International students and scholars are responsible for their own immigration status. You are required to comply with a complex set of immigration regulations as they apply to your immigration status. That is, you are responsible for finding out, knowing, and following pertinent regulations.
ISSS is here to help you familiarize yourself with the regulations. To that end, ISSS has compiled a great deal of information on the respective visa classifications of our F1 and J1 students and Temple sponsored scholars and employees. If you take time early on to familiarize yourself with your obligations to the Department of Homeland Security, you should find it easy to maintain your legal status.
As your visa sponsor, Temple University has legal obligations which are met by the ISSS. International students in F-1 status are in SEVIS (Student and Exchange Visitor Information System), a national database through which student immigration documents created and student records maintained. Among other things, these offices are required to make regular reports on students' enrollment status, completion of program, employment recommendations, and failure to maintain status.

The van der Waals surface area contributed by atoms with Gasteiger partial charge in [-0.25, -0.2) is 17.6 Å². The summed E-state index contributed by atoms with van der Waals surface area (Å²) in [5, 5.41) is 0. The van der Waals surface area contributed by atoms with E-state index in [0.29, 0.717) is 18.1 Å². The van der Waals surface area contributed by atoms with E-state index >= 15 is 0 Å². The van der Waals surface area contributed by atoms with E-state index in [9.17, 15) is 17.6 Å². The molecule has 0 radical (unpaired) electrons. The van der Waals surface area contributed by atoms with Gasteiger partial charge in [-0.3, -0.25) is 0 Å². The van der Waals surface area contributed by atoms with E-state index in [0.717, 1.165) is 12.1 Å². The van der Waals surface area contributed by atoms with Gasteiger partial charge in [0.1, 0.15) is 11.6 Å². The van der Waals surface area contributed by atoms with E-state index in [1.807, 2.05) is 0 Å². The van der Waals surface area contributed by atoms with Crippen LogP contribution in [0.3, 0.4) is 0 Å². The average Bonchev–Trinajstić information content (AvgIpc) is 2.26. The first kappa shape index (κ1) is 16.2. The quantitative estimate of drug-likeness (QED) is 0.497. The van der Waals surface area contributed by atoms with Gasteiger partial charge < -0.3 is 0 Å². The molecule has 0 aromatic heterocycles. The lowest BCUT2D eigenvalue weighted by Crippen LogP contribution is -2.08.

Words of Advice for Students:
- Read page two of your Certificate of Eligibility. Regulations to which you are subject are printed there.
- ISSS requires at least five business days for processing of document. Please plan accordingly when you are nearing the expiration date of your Certificate of Eligibility or you wish to apply for an employment benefit.
- Carry financial documentation when you travel.
- If you are the least bit uncertain about your status, check with ISSS immediately. For example, if you have questions about whether your program will be full-time, whether your permission to stay in the United States is valid, or whether you can be paid for an assistantship, these are all common questions ISSS staff can help you answer.
- ISSS is here to help and advise you. Please feel free to ask a question about any subject on which you are uncertain. It's easier to explain why something can or cannot be done then to try to fix a mistake that could have been avoided with the proper information.